Cleo Libonati, RN, BSN

Old Fashioned Stomped Lemon-ade

July 28th, 2009 by Cleo Libonati, RN, BSN


This tangy, refreshing lemon-ade has stood the test of time not just for extracting loads of vitamin C from the rind, but for exceptional taste. Someone can always be found to do the stomping, especially children. Makes a quart. New wooden stompers can be easily bought, or have fun looking for the old, turned ones found at garage sales or flea markets.

Ingredients
  • 1 large fresh lemon
  • 1/2 cup Gluten Free Works fructose
  • 1 quart of fresh water
Equipment

A heavy glass pitcher and a wooden stomper.

Process
  1. Scrub the lemon with baking soda on a clean wet cloth.
  2. Rinse well then cut into thin slices.
  3. Toss the lemon slices into the pitcher with the fructose.
  4. Stomp a few minutes until the juice is rendered, but not so long as to mash the rinds.
  5. Stir, add ice cubes and enjoy!

Cleo Libonati, RN, BSN

Gluten-Free Ham and Potato Salad

July 28th, 2009 by Cleo Libonati, RN, BSN

This old recipe is rich in flavor and appeal. It goes well with any main meat dish, salad, or sandwich.

Ingredients
  • 2 cups white potatoes such as red bliss, yukon gold, or russet
  • 1/2 cup celery, chopped
  • 1/4 cup parsley, chopped
  • 1 cup cooked Canadian bacon, sugar-free, or 4 strips of sugar-free bacon, cooked and crumbled
  • 1/2 cup gluten-free mayonnaise
  • 2 T unpasteurized apple cider vinegar
  • 1/4 tsp. salt and 1/2 tsp. black pepper
  • 1/2 tsp. celery seeds

 

Equipment

A large mixing bowl.

Process
  1. Cooked Canadian bacon does not need preparation, just cut it into small cubes. Bacon needs to be fried and crumbled with a T of the fat for flavor.
  2. Cook the potatoes in salted water until tender but not falling apart. Drain, cover the pot and keep warm.
  3. Meanwhile, wash and chop the celery and parsley.  Add to pot with the potatoes. Add the vinegar, mayonnaise, salt, pepper, and celery seed. Stir in the bacon, blending all ingredients without mashing the potatoes. Serve warm in a large bowl. 

 

 

THURSDAY, July 24 (HealthDay News) -- Researchers believe they have finally answered a basic question about the cause of celiac disease -- where in the body does the wheat protein gluten enter one's system?

A study published in the July issue of Gastroenterology identifies the CXCR3 receptor in the intestine as a gluten gateway. When people with celiac disease eat gluten, the protein triggers their immune system to attack the body, causing a wide range of serious health problems.

"This is a scientific question that had never been answered before," Dr. Alessio Fasano, medical director of the Center for Celiac Research at the University of Maryland School of Medicine, said in an university news release. "It is not only significant in the basic science of autoimmune disorders such as celiac disease, but in therapeutic approaches for the future. This opens a new scientific paradigm for the study of immunity."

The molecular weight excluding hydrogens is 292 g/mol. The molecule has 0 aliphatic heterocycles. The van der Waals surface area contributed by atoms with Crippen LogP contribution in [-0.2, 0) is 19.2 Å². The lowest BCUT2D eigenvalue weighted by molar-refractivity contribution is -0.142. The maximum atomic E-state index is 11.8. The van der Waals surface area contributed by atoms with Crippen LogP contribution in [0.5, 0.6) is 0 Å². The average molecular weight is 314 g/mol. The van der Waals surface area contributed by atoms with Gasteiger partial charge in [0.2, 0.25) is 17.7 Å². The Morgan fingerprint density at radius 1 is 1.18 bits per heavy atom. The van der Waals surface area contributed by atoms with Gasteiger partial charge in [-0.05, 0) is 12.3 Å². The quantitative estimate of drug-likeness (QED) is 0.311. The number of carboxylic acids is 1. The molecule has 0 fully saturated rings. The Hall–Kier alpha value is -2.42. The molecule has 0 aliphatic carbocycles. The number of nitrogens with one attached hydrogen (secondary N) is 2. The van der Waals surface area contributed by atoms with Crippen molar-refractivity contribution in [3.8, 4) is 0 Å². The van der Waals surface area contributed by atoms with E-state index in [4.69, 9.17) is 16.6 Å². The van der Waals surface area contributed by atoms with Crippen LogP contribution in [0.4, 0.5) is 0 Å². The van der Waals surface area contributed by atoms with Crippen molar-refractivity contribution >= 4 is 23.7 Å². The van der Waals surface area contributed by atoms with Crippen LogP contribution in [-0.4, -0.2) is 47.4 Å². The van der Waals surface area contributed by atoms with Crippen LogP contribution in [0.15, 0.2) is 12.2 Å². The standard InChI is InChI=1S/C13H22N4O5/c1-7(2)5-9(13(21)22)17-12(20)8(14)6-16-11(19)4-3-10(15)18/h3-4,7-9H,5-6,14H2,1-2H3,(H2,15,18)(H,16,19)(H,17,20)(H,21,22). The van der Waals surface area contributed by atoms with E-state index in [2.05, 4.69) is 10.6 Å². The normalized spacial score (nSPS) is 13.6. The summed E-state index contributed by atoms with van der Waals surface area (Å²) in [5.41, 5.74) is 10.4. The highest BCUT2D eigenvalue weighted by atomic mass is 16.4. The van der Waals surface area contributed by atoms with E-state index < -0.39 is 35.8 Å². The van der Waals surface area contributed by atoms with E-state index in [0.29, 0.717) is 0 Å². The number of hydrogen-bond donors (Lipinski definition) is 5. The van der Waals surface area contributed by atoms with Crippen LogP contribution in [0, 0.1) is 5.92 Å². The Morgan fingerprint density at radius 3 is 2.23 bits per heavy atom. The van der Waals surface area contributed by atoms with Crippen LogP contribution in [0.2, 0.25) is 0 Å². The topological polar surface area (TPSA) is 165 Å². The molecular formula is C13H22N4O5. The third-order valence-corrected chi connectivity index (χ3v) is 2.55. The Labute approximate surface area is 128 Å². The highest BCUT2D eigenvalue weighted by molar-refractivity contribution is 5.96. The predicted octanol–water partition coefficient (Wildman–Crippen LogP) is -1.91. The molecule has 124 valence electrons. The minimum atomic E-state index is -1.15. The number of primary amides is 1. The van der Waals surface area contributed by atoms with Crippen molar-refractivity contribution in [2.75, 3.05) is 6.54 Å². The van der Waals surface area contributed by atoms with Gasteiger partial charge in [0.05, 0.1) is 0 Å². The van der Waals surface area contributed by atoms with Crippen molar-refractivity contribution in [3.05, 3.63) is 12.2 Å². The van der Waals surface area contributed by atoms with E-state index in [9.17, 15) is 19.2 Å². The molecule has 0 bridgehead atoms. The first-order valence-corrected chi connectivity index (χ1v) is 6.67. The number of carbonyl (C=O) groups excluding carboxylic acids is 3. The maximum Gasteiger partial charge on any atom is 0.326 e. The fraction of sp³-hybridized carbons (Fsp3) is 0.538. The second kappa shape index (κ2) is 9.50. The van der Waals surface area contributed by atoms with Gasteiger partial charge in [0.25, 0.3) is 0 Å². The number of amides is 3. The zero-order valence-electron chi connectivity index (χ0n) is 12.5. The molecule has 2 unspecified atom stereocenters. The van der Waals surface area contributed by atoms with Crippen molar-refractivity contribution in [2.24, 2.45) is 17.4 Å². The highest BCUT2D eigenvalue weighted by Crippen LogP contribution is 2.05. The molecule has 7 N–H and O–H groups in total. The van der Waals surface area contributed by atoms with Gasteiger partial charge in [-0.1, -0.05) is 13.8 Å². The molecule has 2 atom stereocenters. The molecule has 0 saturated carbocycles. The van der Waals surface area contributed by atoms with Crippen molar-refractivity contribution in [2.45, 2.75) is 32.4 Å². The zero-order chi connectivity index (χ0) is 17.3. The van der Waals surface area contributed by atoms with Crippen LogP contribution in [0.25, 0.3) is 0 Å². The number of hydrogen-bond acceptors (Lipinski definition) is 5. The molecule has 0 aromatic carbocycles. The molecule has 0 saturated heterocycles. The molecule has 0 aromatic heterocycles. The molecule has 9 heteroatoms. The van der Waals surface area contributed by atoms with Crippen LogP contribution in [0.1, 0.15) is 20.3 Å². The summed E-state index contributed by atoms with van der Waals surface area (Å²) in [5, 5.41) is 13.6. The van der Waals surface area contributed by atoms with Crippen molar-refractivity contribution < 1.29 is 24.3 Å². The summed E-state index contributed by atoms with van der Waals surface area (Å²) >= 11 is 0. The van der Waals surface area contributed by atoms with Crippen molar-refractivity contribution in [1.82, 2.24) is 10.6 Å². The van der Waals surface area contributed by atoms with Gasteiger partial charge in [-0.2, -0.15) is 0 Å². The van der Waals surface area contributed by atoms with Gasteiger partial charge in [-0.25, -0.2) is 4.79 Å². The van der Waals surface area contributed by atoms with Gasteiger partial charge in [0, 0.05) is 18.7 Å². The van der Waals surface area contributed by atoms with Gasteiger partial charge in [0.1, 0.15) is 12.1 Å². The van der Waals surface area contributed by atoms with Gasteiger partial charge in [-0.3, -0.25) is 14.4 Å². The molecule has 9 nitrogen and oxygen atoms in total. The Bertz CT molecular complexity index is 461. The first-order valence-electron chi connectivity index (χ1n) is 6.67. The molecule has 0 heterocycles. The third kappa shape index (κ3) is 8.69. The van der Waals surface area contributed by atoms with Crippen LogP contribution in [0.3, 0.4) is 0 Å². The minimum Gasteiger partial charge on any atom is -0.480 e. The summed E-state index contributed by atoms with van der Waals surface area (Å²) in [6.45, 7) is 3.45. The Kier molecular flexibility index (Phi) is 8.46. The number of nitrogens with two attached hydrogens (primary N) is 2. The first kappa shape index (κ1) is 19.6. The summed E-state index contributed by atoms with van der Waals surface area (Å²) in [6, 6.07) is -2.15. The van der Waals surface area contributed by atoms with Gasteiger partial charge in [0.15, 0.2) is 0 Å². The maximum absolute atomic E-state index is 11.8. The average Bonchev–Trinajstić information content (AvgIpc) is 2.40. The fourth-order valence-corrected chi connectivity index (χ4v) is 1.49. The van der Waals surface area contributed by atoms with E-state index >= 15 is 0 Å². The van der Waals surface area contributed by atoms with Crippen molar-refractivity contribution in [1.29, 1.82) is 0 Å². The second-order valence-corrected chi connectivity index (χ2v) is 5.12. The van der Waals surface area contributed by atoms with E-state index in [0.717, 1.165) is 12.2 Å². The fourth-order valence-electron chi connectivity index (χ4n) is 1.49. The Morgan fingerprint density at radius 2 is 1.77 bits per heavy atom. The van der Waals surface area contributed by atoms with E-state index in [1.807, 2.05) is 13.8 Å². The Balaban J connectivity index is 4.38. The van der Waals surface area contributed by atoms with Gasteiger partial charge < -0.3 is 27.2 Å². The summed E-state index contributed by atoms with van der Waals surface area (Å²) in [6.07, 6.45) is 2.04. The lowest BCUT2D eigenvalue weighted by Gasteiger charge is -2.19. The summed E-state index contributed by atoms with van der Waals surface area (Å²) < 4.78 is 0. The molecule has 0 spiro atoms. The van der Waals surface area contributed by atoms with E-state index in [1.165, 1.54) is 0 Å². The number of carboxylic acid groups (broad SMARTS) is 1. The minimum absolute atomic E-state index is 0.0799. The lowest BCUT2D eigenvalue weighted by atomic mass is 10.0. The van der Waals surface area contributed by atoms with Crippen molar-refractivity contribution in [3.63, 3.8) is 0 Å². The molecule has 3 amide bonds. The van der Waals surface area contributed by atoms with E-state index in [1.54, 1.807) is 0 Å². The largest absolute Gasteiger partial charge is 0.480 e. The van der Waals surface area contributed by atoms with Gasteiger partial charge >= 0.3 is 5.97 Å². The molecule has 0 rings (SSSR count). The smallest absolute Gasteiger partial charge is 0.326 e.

The research team found that gliadin, the part of gluten that causes the most trouble for those with celiac disease, binds to the CXCR3 receptor. This results in the release of zonulin, a human protein that lowers the intestinal barrier to make it more permeable. While this effect is temporary in most people, the barrier stays down for long periods of time in people with celiac disease, causing disruption in the body's system.

The finding may help in research on the cause and treatment for other autoimmune diseases, Fasano said. People with type 1 diabetes and multiple sclerosis may experience a similar condition in which offending antigens enter the body through this gateway in the intestines.

"For the first time, we have evidence of how the foreign antigen gains access to the body, causing the autoimmune response," said Fasano, who is also a pediatric gastroenterologist at the University of Maryland Medical Center. "Further study is needed, but this could allow us to intervene before the zonulin is either released or activated, preventing the immune response altogether."

------------------------- Author Information: John Libonati, Philadelphia, PA Publisher, Glutenfreeworks.com. Editor & Publisher, Recognizing Celiac Disease. John can be reached by e-mail here.

csa-logo The Celiac Sprue Association (CSA) made the initial presentation of its pilot physician education program to Robert Wergin, MD, at the Milford Family Center in Milford, Nebraska. Recently named ‘Family Physician of the Year,” Dr. Wergin is in general practice at the Milford Clinic.

With this presentation, CSA launched the first phase of the most ambitious celiac disease physician education program in United States history – the CSA Celiac Disease and Gluten Sensitivity Physician Education Program (CSA-PEP).

The CSA-PEP was created to increase diagnosis and improve treatment while increasing celiac disease awareness in the medical community and the public. It will provide 60,800 doctors and 10,000 medical students with information and resources that will aid them in identifying, diagnosing and treating people with celiac disease and gluten sensitivity.

The program is designed so individuals have the option, with a donation of $70 or more, to present the CSA-PEP package to their personal physicians so they can receive optimal care.

This program advances CSA efforts to promote the CSA mission statement: “Celiacs Helping Celiacs.”